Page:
I come to you in the name of the Lord Jesus today, lifting up to you every civic leader and civil servant, every politician and government office holder, in this world.

Praise be to you for so ordering things that there is some semblance of order in this world gone wicked and mad.

Thank you not only for not writing off this part of your creation and allowing this world to descend into total disorder and anarchy, but for relentlessly pursuing it with your great love.

All glory and praise be to you in that you – wonder of wonders! – daily work your infallible will through fallible men and women.

And so may each and every one of these servant leaders know you, Father; truly know you and live for you for with every beat of their heart.

May you not be closed off from their first consideration in all their agreements, ballots, choices, decisions, deliberations, discussions, and votes.

Bring what you would to bear in the life of each of them to the end that they ever seek you foremost, seeking to honor and love you in everything by loving people with your love.

When they pray to you, listen to their prayers and give them the confidence that their prayers are heard by you.

Constantly call to their mind your promises as well the promises they have made to you, for these are ever greater than the promises they have made to others.

Ceaselessly broaden their field of vision, ever educating them to the needs of all the people they serve, and not merely those who like or support them.

May they ever learn, and love to learn, what is holy and good, pure and noble.

As they owe many people favors and kindnesses, ever guide them in the way of doing right, making them incapable of being bought or owned by others.

As they deal with much money often, guard their hearts, and all connected to them, from the love of money.

Shine your light on any and everything within them that even leans toward arrogance, deceit, deception, pettiness, pride, self-reliance, selfishness, or revenge.

Kill within them anything like even a single seed of the party spirit that kills the spirit of so many.

Enable them to recognize every form of subtle trickery, underhandedness, and manipulation, and as they identify such, may they not succumb to such or come to embody it themselves.

Surround them with good counsel, good friends, and good support, lest they find themselves surrounded by those who would seek to do evil to them or through them.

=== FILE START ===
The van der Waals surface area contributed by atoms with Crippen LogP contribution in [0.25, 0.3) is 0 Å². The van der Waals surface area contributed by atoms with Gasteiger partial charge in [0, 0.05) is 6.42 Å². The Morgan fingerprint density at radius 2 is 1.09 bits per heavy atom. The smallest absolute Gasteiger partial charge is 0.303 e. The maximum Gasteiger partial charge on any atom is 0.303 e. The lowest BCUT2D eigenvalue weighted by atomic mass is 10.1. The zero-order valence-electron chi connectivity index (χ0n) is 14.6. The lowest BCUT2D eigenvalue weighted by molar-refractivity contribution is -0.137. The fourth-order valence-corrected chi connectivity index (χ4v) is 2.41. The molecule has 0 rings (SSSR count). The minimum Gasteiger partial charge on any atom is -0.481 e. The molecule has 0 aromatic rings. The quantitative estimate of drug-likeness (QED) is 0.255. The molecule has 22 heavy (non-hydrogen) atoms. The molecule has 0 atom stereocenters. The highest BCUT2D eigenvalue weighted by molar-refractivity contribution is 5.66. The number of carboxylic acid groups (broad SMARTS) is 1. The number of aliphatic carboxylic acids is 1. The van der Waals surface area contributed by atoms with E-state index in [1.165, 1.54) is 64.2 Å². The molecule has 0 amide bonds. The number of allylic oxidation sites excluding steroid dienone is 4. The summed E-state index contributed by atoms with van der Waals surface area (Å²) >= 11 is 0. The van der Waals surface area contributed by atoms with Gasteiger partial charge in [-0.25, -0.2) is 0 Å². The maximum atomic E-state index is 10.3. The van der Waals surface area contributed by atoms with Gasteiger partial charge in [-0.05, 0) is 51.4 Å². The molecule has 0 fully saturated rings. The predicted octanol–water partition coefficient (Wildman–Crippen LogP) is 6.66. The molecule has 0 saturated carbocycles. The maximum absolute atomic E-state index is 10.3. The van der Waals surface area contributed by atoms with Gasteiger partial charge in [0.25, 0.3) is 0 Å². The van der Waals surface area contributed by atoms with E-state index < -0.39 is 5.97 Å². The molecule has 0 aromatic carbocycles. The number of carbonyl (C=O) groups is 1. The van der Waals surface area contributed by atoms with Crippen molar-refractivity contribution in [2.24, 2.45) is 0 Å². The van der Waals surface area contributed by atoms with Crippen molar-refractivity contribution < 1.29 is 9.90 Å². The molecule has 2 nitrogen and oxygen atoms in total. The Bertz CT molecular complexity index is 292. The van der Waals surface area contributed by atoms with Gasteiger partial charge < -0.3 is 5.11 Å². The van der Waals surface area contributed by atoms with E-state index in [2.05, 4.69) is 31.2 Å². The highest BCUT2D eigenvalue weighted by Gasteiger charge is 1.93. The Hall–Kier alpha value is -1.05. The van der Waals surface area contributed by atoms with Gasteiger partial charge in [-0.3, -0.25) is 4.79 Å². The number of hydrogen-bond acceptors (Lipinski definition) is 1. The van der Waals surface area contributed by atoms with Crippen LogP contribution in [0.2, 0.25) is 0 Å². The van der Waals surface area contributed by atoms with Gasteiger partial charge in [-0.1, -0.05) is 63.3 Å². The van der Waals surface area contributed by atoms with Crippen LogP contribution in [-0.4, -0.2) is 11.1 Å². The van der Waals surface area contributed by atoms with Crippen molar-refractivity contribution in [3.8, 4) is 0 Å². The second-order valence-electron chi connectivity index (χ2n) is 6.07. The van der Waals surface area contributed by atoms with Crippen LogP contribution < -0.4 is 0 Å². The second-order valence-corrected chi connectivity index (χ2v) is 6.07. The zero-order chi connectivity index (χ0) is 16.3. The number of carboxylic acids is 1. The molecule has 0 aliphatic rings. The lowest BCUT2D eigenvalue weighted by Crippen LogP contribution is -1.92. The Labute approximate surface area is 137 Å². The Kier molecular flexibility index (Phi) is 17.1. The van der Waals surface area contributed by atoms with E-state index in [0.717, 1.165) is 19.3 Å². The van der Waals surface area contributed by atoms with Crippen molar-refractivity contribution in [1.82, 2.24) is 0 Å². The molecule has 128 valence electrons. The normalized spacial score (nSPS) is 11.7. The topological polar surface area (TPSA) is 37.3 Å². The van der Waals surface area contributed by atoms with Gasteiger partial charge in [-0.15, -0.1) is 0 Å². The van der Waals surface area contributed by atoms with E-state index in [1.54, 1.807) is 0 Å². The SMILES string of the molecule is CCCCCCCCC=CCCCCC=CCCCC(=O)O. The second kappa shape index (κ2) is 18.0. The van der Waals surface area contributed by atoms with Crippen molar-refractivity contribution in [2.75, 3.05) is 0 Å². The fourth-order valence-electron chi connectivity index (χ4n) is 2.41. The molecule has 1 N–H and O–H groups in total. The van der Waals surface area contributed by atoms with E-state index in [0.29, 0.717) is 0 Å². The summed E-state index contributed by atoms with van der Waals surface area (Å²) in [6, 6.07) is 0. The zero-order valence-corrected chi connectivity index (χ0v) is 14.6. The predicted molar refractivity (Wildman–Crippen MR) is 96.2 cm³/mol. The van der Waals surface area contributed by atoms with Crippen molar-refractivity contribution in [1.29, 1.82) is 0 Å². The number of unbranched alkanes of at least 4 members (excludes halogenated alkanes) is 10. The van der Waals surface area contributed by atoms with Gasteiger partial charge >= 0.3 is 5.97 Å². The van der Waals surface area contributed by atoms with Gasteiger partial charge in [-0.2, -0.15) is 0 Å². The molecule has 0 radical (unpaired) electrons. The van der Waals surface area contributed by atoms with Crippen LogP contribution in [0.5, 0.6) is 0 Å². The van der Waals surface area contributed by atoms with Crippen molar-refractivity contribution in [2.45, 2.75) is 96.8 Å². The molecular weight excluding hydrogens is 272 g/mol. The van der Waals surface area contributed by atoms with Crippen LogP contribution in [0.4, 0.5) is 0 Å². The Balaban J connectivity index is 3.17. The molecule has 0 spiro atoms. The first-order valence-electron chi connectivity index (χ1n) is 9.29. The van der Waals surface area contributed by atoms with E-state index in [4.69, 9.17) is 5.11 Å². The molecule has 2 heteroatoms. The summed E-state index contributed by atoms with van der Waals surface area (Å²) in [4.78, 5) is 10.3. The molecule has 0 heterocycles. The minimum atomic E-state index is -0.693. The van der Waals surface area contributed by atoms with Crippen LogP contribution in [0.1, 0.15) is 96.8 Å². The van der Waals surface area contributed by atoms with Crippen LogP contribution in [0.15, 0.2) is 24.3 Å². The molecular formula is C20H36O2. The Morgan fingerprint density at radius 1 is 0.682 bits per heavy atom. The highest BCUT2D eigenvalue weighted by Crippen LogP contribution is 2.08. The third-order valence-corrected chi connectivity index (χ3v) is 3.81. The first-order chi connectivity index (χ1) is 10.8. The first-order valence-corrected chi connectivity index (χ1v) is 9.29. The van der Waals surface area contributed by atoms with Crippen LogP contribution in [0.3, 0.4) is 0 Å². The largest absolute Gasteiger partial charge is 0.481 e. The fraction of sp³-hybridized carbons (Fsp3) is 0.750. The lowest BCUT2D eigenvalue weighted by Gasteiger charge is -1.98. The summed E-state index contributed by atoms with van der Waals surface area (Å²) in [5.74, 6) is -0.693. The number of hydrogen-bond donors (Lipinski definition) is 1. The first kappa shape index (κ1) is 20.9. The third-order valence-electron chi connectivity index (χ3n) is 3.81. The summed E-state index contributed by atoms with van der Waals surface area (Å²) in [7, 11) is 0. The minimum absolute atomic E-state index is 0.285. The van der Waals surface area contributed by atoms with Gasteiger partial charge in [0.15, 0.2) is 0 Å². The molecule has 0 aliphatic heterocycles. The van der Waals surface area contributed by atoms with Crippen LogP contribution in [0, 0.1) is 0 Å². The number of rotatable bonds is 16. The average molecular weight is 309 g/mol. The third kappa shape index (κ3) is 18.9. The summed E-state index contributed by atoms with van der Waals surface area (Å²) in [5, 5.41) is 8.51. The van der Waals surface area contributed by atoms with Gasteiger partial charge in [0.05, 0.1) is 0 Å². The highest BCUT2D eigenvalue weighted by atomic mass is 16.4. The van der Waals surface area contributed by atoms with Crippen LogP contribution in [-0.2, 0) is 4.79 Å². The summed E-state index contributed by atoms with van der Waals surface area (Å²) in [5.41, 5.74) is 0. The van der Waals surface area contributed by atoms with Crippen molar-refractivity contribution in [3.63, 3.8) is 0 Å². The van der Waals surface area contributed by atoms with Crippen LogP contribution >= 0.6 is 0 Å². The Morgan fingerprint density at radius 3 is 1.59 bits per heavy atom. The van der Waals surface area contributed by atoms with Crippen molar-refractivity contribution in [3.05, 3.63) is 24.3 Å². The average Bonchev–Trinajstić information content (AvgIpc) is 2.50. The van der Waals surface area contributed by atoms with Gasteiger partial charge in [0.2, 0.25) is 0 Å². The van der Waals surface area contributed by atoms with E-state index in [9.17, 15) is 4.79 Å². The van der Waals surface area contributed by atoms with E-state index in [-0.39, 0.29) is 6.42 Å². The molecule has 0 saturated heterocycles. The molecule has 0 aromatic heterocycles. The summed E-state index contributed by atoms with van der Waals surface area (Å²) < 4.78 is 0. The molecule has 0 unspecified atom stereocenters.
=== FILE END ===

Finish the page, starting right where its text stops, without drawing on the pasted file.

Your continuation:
Remove any and all blinders with which others would mask them and summon up within them the vision to see through every unhealthy influence put to them by others.

As they are privy to and entrusted with far more than can ever be revealed to the people they serve, deliver them from being puffed up with such knowledge, along with their constituents in their ignorance.

Protect their hearts from the callousness that can grow from being constantly exposed to the friction and toil of gossip, lies, misrepresentations, misunderstanding, rumors, and slander.

As their families live constantly in the face of the camera and every watching eye, and as even the slightest matters of their loved ones are ever scrutinized and examined, safeguard all from bitterness and cynicism.

Still the tongues of all who mindlessly and heartlessly criticize, judge, and demean these servants of yours, putting within us all instead the ever present reminder to only do to others as we would have them do to us.

Help them to see beyond themselves, their dreams, and personal ambitions, and to perceive instead, your calling as to what you have in mind and would have done.

Shield them from despair and despondency when their good work surely seems in vain or once again goes unappreciated.

Forget not their righteous works and grant a good harvest from every seed of good mercy and true justice that they plant.

Give them a constant awareness of, and sensitivity to, the effects their attitudes and actions have on the most vulnerable in society, and grant them the courage to gladly stand up for such without hesitation, apology, or compromise.